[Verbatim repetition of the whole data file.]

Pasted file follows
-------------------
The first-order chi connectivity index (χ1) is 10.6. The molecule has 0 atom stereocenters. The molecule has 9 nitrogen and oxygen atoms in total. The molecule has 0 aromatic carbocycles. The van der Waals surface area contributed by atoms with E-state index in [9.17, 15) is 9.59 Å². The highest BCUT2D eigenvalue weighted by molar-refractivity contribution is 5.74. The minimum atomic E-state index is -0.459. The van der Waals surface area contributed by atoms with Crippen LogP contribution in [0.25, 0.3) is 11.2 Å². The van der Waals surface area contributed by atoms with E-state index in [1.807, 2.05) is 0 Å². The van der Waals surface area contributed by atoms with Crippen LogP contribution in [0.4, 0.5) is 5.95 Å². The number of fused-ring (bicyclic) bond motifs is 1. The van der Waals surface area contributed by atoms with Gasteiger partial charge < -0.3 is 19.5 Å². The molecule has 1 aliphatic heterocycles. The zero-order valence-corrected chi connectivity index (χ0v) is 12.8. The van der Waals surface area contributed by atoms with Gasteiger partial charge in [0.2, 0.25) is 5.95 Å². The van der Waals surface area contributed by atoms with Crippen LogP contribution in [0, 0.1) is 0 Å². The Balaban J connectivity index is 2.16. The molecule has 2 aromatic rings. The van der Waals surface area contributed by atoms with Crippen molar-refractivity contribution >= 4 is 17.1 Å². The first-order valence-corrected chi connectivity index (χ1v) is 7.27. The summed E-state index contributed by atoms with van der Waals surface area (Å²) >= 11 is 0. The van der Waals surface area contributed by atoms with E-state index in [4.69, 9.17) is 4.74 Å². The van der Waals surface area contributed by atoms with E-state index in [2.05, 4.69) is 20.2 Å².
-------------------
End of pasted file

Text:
The first-order chi connectivity index (χ1) is 10.6. The molecule has 0 atom stereocenters. The molecule has 9 nitrogen and oxygen atoms in total. The molecule has 0 aromatic carbocycles. The van der Waals surface area contributed by atoms with E-state index in [9.17, 15) is 9.59 Å². The highest BCUT2D eigenvalue weighted by molar-refractivity contribution is 5.74. The minimum atomic E-state index is -0.459. The van der Waals surface area contributed by atoms with Crippen LogP contribution in [0.25, 0.3) is 11.2 Å². The van der Waals surface area contributed by atoms with E-state index in [1.807, 2.05) is 0 Å². The van der Waals surface area contributed by atoms with Crippen LogP contribution in [0.4, 0.5) is 5.95 Å². The number of fused-ring (bicyclic) bond motifs is 1. The van der Waals surface area contributed by atoms with Gasteiger partial charge < -0.3 is 19.5 Å². The molecule has 1 aliphatic heterocycles. The zero-order valence-corrected chi connectivity index (χ0v) is 12.8. The van der Waals surface area contributed by atoms with Gasteiger partial charge in [0.2, 0.25) is 5.95 Å². The van der Waals surface area contributed by atoms with Crippen LogP contribution in [0, 0.1) is 0 Å². The Balaban J connectivity index is 2.16. The molecule has 2 aromatic rings. The van der Waals surface area contributed by atoms with Crippen molar-refractivity contribution >= 4 is 17.1 Å². The first-order valence-corrected chi connectivity index (χ1v) is 7.27. The summed E-state index contributed by atoms with van der Waals surface area (Å²) >= 11 is 0. The van der Waals surface area contributed by atoms with E-state index in [4.69, 9.17) is 4.74 Å². The van der Waals surface area contributed by atoms with E-state index in [2.05, 4.69) is 20.2 Å².